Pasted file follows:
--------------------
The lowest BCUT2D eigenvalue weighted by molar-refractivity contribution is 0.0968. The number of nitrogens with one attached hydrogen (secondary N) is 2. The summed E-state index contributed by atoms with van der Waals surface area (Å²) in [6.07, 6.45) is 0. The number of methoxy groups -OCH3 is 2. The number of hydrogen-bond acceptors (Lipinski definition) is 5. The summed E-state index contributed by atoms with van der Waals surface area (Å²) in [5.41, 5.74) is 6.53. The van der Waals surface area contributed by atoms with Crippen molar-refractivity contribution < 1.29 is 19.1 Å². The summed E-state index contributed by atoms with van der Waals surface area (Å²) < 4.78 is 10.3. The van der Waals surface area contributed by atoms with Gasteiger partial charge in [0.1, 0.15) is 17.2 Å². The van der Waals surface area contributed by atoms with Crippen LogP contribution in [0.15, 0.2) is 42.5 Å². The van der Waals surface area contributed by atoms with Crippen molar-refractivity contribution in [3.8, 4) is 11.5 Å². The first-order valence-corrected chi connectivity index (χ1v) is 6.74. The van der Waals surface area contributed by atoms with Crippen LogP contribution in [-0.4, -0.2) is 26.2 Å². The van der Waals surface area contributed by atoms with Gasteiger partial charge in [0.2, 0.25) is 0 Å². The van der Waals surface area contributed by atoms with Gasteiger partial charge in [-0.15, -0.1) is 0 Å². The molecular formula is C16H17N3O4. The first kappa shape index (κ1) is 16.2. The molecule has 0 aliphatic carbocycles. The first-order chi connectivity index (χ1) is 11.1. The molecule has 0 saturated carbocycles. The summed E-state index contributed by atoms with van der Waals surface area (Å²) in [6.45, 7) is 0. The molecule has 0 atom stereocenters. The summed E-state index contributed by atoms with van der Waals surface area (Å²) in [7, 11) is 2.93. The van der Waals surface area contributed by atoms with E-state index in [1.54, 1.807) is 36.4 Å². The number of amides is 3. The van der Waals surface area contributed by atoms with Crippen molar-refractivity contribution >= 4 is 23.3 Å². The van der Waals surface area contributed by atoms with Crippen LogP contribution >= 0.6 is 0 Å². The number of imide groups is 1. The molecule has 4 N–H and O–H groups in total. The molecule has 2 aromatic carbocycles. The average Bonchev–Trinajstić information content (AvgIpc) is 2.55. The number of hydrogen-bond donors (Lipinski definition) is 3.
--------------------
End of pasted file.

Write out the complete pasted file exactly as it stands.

The lowest BCUT2D eigenvalue weighted by molar-refractivity contribution is 0.0968. The number of nitrogens with one attached hydrogen (secondary N) is 2. The summed E-state index contributed by atoms with van der Waals surface area (Å²) in [6.07, 6.45) is 0. The number of methoxy groups -OCH3 is 2. The number of hydrogen-bond acceptors (Lipinski definition) is 5. The summed E-state index contributed by atoms with van der Waals surface area (Å²) in [5.41, 5.74) is 6.53. The van der Waals surface area contributed by atoms with Crippen molar-refractivity contribution < 1.29 is 19.1 Å². The summed E-state index contributed by atoms with van der Waals surface area (Å²) < 4.78 is 10.3. The van der Waals surface area contributed by atoms with Gasteiger partial charge in [0.1, 0.15) is 17.2 Å². The van der Waals surface area contributed by atoms with Crippen LogP contribution in [0.15, 0.2) is 42.5 Å². The van der Waals surface area contributed by atoms with Crippen molar-refractivity contribution in [3.8, 4) is 11.5 Å². The first-order valence-corrected chi connectivity index (χ1v) is 6.74. The van der Waals surface area contributed by atoms with Crippen LogP contribution in [-0.4, -0.2) is 26.2 Å². The van der Waals surface area contributed by atoms with Gasteiger partial charge in [0.2, 0.25) is 0 Å². The van der Waals surface area contributed by atoms with Gasteiger partial charge in [-0.15, -0.1) is 0 Å². The molecular formula is C16H17N3O4. The first kappa shape index (κ1) is 16.2. The molecule has 0 aliphatic carbocycles. The first-order chi connectivity index (χ1) is 11.1. The molecule has 0 saturated carbocycles. The summed E-state index contributed by atoms with van der Waals surface area (Å²) in [6.45, 7) is 0. The molecule has 0 atom stereocenters. The summed E-state index contributed by atoms with van der Waals surface area (Å²) in [7, 11) is 2.93. The van der Waals surface area contributed by atoms with E-state index in [1.54, 1.807) is 36.4 Å². The number of amides is 3. The van der Waals surface area contributed by atoms with Crippen molar-refractivity contribution >= 4 is 23.3 Å². The van der Waals surface area contributed by atoms with Crippen LogP contribution >= 0.6 is 0 Å². The number of imide groups is 1. The molecule has 4 N–H and O–H groups in total. The molecule has 2 aromatic carbocycles. The average Bonchev–Trinajstić information content (AvgIpc) is 2.55. The number of hydrogen-bond donors (Lipinski definition) is 3.